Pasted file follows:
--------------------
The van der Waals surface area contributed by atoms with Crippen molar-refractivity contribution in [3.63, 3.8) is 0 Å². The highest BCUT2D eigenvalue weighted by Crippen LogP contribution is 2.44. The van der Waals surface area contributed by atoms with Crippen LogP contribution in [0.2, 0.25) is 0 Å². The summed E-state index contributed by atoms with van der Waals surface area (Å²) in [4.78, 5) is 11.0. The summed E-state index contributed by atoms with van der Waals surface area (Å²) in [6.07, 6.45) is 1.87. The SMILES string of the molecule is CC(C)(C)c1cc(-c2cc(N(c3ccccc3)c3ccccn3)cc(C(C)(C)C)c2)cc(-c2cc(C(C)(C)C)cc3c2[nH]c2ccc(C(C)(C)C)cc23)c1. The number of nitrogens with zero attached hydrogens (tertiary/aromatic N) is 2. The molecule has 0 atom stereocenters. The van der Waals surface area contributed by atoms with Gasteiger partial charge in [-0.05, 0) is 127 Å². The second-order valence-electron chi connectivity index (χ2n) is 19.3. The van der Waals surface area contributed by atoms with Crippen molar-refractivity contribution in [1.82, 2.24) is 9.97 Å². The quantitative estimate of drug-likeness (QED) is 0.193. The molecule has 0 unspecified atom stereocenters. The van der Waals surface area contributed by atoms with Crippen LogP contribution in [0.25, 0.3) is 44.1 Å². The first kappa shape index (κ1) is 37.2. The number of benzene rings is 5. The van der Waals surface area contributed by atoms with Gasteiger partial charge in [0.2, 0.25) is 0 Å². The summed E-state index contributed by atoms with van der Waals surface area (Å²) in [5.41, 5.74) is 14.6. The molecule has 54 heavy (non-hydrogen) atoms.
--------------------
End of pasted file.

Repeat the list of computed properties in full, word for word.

The van der Waals surface area contributed by atoms with Crippen molar-refractivity contribution in [3.63, 3.8) is 0 Å². The highest BCUT2D eigenvalue weighted by Crippen LogP contribution is 2.44. The van der Waals surface area contributed by atoms with Crippen LogP contribution in [0.2, 0.25) is 0 Å². The summed E-state index contributed by atoms with van der Waals surface area (Å²) in [4.78, 5) is 11.0. The summed E-state index contributed by atoms with van der Waals surface area (Å²) in [6.07, 6.45) is 1.87. The SMILES string of the molecule is CC(C)(C)c1cc(-c2cc(N(c3ccccc3)c3ccccn3)cc(C(C)(C)C)c2)cc(-c2cc(C(C)(C)C)cc3c2[nH]c2ccc(C(C)(C)C)cc23)c1. The number of nitrogens with zero attached hydrogens (tertiary/aromatic N) is 2. The molecule has 0 atom stereocenters. The van der Waals surface area contributed by atoms with Gasteiger partial charge in [-0.05, 0) is 127 Å². The second-order valence-electron chi connectivity index (χ2n) is 19.3. The van der Waals surface area contributed by atoms with Crippen molar-refractivity contribution in [1.82, 2.24) is 9.97 Å². The quantitative estimate of drug-likeness (QED) is 0.193. The molecule has 0 unspecified atom stereocenters. The van der Waals surface area contributed by atoms with Crippen LogP contribution in [0.25, 0.3) is 44.1 Å². The first kappa shape index (κ1) is 37.2. The number of benzene rings is 5. The van der Waals surface area contributed by atoms with Gasteiger partial charge in [0.2, 0.25) is 0 Å². The summed E-state index contributed by atoms with van der Waals surface area (Å²) in [5.41, 5.74) is 14.6. The molecule has 54 heavy (non-hydrogen) atoms.